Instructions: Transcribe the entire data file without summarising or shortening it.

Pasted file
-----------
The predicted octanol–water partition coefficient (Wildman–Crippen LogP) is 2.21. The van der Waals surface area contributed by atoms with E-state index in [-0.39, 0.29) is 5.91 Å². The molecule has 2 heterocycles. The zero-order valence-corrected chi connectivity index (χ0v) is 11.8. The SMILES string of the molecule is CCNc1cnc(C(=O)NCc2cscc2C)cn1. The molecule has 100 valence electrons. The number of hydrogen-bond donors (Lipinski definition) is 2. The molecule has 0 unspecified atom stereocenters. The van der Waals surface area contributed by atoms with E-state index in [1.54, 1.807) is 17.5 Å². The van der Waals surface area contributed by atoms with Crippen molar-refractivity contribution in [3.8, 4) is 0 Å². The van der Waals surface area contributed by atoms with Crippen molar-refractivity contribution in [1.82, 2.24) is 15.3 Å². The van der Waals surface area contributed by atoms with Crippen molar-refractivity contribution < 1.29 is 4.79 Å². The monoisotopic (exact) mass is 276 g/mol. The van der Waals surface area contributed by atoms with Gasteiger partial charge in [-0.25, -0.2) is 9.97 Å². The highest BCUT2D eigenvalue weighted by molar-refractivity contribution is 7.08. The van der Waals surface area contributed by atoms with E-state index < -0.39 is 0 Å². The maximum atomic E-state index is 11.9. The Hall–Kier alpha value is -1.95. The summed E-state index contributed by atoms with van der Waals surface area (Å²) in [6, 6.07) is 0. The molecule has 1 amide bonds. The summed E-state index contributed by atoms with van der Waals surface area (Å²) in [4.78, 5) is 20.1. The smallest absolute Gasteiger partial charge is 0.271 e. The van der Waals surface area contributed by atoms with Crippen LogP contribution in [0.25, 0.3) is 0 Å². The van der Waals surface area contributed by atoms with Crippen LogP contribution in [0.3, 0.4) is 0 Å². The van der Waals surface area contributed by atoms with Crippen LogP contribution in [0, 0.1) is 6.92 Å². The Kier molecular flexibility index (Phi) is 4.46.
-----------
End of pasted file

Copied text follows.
The predicted octanol–water partition coefficient (Wildman–Crippen LogP) is 2.21. The van der Waals surface area contributed by atoms with E-state index in [-0.39, 0.29) is 5.91 Å². The molecule has 2 heterocycles. The zero-order valence-corrected chi connectivity index (χ0v) is 11.8. The SMILES string of the molecule is CCNc1cnc(C(=O)NCc2cscc2C)cn1. The molecule has 100 valence electrons. The number of hydrogen-bond donors (Lipinski definition) is 2. The molecule has 0 unspecified atom stereocenters. The van der Waals surface area contributed by atoms with E-state index in [1.54, 1.807) is 17.5 Å². The van der Waals surface area contributed by atoms with Crippen molar-refractivity contribution in [3.8, 4) is 0 Å². The van der Waals surface area contributed by atoms with Crippen molar-refractivity contribution in [1.82, 2.24) is 15.3 Å². The van der Waals surface area contributed by atoms with Crippen molar-refractivity contribution < 1.29 is 4.79 Å². The monoisotopic (exact) mass is 276 g/mol. The van der Waals surface area contributed by atoms with Gasteiger partial charge in [-0.25, -0.2) is 9.97 Å². The highest BCUT2D eigenvalue weighted by molar-refractivity contribution is 7.08. The van der Waals surface area contributed by atoms with E-state index < -0.39 is 0 Å². The maximum atomic E-state index is 11.9. The Hall–Kier alpha value is -1.95. The summed E-state index contributed by atoms with van der Waals surface area (Å²) in [6, 6.07) is 0. The molecule has 1 amide bonds. The summed E-state index contributed by atoms with van der Waals surface area (Å²) in [4.78, 5) is 20.1. The smallest absolute Gasteiger partial charge is 0.271 e. The van der Waals surface area contributed by atoms with Crippen LogP contribution in [0.25, 0.3) is 0 Å². The van der Waals surface area contributed by atoms with Crippen LogP contribution in [0.3, 0.4) is 0 Å². The van der Waals surface area contributed by atoms with Crippen LogP contribution in [0, 0.1) is 6.92 Å². The Kier molecular flexibility index (Phi) is 4.46.